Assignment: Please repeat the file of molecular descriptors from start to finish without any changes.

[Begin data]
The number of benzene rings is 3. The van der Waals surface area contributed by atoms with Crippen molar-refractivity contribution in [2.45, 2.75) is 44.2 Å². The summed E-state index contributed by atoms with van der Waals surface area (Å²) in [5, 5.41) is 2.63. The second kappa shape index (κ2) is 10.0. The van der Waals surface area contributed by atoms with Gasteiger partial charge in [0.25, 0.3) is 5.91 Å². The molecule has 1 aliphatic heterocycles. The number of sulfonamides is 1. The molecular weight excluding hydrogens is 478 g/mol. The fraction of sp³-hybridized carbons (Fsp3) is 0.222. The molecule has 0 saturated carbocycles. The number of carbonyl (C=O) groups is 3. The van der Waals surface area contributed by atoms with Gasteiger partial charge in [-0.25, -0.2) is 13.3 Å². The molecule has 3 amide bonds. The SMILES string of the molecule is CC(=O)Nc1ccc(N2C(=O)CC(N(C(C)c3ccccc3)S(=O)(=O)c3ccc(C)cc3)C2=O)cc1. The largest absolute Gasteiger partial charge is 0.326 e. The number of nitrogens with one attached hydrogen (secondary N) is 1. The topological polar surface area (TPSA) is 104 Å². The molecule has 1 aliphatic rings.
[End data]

The number of benzene rings is 3. The van der Waals surface area contributed by atoms with Crippen molar-refractivity contribution in [2.45, 2.75) is 44.2 Å². The summed E-state index contributed by atoms with van der Waals surface area (Å²) in [5, 5.41) is 2.63. The second kappa shape index (κ2) is 10.0. The van der Waals surface area contributed by atoms with Gasteiger partial charge in [0.25, 0.3) is 5.91 Å². The molecule has 1 aliphatic heterocycles. The number of sulfonamides is 1. The molecular weight excluding hydrogens is 478 g/mol. The fraction of sp³-hybridized carbons (Fsp3) is 0.222. The molecule has 0 saturated carbocycles. The number of carbonyl (C=O) groups is 3. The van der Waals surface area contributed by atoms with Gasteiger partial charge in [-0.25, -0.2) is 13.3 Å². The molecule has 3 amide bonds. The SMILES string of the molecule is CC(=O)Nc1ccc(N2C(=O)CC(N(C(C)c3ccccc3)S(=O)(=O)c3ccc(C)cc3)C2=O)cc1. The largest absolute Gasteiger partial charge is 0.326 e. The number of nitrogens with one attached hydrogen (secondary N) is 1. The topological polar surface area (TPSA) is 104 Å². The molecule has 1 aliphatic rings.